Five-minute Memoir: John Burnham Schwartz on the writer who showed him the ropes

 

When I first met the great journalist David Halberstam, on Nantucket Island in the summer of 1973, he was very tall and had a very cool Wurlitzer jukebox in the corner of his living room. He was 39 and I was eight. My father was his lawyer, and because we didn't have a TV, David invited our family to his house to watch the New York Giants play an exhibition game. He'd already won a Pulitzer Prize for his reporting in Vietnam for the New York Times, and he'd published The Best and the Brightest to extraordinary acclaim. Being eight years old, I wasn't very impressed with his Pulitzer, but the jukebox was another matter.

Fourteen years later, following my graduation from college, I returned to Nantucket, to a cottage owned by my aunt, to try to finish my first novel. Afternoons I hitchhiked into town to work at Mitchell's Book Corner at the top of Main Street. Mornings were supposed to be for writing. But the first part of that summer I had a lot of visitors, a lot of booze-fuelled late nights, and too often the morning seemed like just a short, foggy interlude between breakfast and lunch.

It was late June when I got the first call. It was 8.30am, or perhaps 9am, and I stumbled bleary-eyed out of bed for the phone. The deep, God-like voice on the other end of the line was – and always will be – immediately familiar to me.

"I've been writing for an hour," David Halberstam growled. "What have you been doing?"

I received one of those calls every morning for weeks, until David was certain I had at least some basic notion of what I was attempting to do.

And then a few summers after that – after the unexpectedly successful publication of my first novel and an arduous struggle to write a second book – I received another call from David, asking me to meet him for lunch in town. He'd read the manuscript I'd sent him, he said gravely, and wanted to talk to me about it.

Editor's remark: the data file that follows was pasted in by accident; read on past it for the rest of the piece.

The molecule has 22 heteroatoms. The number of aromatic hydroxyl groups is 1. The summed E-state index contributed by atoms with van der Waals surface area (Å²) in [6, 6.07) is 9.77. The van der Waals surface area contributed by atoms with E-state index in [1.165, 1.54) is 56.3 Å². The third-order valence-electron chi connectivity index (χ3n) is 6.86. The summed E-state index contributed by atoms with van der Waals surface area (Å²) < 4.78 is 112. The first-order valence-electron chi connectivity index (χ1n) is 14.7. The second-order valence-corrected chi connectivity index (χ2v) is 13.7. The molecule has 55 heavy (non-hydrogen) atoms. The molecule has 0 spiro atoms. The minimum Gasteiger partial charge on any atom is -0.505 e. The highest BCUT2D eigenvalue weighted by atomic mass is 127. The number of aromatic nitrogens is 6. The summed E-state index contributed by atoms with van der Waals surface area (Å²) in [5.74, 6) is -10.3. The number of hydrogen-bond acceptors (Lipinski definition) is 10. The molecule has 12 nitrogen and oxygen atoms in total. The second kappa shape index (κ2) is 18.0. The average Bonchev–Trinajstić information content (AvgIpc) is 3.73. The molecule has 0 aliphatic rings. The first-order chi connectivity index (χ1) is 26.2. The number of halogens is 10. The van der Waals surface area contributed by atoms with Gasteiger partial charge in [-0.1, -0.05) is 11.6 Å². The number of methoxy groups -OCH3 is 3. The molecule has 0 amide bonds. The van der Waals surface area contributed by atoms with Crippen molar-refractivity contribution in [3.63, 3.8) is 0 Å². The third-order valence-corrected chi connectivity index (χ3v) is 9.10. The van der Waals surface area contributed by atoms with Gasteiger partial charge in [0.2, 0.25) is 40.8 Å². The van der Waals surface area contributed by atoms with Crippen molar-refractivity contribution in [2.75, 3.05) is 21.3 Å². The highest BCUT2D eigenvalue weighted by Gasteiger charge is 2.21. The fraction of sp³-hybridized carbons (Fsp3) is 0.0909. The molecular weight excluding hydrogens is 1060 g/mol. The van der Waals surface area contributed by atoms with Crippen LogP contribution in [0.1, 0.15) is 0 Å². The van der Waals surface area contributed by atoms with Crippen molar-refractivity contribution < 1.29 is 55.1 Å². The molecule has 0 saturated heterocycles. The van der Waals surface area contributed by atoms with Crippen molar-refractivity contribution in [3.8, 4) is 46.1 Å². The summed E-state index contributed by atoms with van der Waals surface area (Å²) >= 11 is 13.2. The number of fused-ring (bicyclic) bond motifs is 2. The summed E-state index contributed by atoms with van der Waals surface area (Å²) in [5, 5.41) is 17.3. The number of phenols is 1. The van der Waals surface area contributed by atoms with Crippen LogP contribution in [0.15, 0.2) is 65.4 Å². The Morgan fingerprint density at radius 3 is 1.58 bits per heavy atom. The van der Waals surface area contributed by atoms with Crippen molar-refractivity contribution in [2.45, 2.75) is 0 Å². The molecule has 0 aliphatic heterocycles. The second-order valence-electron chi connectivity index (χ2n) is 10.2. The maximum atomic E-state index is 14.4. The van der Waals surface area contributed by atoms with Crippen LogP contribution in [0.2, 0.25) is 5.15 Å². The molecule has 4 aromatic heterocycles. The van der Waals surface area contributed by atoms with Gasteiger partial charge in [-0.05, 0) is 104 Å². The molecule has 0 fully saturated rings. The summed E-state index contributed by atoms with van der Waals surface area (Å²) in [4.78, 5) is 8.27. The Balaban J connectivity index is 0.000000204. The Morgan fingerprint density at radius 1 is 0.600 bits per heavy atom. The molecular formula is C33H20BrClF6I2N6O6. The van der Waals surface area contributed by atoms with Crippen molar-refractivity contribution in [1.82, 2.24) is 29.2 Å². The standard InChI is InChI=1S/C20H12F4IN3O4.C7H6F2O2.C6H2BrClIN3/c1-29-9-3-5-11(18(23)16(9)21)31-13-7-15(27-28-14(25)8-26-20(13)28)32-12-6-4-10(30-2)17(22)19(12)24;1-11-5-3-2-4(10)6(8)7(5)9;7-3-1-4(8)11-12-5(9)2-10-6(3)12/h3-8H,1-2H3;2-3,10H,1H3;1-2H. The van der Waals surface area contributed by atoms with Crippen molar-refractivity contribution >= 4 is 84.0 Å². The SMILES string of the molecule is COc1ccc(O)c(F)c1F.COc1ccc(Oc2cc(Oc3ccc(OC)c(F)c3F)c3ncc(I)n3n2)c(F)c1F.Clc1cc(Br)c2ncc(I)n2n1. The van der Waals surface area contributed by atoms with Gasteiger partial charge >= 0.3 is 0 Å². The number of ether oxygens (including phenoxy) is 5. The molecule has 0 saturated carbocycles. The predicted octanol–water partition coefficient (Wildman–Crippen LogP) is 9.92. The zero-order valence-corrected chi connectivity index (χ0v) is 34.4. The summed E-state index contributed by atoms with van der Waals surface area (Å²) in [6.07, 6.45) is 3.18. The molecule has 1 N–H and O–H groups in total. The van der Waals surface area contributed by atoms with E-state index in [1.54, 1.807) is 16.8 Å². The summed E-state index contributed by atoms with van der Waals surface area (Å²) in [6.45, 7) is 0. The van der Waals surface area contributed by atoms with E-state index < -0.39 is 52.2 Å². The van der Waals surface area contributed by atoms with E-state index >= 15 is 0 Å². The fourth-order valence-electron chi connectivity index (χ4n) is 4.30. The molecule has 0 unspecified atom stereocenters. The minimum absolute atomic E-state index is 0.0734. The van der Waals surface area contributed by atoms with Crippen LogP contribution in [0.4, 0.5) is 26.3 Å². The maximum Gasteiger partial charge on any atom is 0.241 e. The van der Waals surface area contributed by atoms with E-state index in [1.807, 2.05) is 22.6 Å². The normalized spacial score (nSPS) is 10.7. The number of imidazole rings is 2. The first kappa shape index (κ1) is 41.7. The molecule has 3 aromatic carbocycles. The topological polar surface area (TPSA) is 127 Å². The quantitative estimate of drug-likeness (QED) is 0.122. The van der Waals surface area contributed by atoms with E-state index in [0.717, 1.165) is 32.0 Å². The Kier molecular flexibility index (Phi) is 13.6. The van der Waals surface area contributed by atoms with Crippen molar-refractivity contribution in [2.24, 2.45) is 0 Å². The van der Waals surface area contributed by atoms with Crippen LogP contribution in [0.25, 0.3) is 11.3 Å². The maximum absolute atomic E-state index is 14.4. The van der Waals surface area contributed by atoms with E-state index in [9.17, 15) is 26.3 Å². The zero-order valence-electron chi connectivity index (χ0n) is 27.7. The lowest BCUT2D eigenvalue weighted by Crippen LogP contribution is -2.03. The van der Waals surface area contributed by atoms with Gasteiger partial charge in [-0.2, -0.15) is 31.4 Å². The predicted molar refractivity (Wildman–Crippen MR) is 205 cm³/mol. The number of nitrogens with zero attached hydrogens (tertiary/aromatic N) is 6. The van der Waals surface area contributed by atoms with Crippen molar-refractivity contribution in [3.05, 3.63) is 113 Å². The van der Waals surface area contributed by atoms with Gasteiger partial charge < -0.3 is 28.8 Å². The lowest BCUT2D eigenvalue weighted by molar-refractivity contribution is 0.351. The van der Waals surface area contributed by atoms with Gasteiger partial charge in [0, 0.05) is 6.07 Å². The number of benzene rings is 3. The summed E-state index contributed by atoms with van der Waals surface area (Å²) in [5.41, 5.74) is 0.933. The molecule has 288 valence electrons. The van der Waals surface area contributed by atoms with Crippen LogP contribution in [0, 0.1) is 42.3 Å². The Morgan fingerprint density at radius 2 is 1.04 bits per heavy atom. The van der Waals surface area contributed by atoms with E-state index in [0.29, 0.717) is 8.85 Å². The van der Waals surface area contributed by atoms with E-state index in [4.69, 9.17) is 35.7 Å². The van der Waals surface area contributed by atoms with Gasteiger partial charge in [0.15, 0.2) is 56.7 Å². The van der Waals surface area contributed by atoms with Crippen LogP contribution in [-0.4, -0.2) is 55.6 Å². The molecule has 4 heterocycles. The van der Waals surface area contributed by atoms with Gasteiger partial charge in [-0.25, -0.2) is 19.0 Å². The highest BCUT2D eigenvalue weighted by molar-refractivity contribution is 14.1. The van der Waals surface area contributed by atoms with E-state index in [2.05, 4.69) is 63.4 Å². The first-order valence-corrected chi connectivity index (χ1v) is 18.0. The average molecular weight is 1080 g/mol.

David's voice that day was caring but firm. He told me that the novel didn't work. The subject-matter – a tangled, intense story concerning a boy's troubled relationship with his strong-willed father – while interesting, was too close to me, and consequently I hadn't given it the teeth it required; it had no bite. David suggested I had failed to do what any good novelist must, which was to make sense of experience by imaginatively transforming it and thus making, and shaping, something new.

Our table was outside, under an umbrella. My glass of iced tea was sweating and I hadn't touched my lunch. David said that he knew that this was hard to hear but that the best thing for me to do now was to put this book behind me and start another one.

Iwent home and quietly collapsed for a few days. David kept calling to make sure I was all right. But he didn't alter by one word his judgement on my book or try to assuage the experience. It was a lesson in mental toughness and self-respect, delivered with love, and I'll always be grateful for it.

By the end of that week I'd put the manuscript away for good. And by autumn I'd put down the first sentences of what, six years later, would be published as Reservation Road, a novel which, this time, would inhabit the hearts and minds of fathers, rather than sons.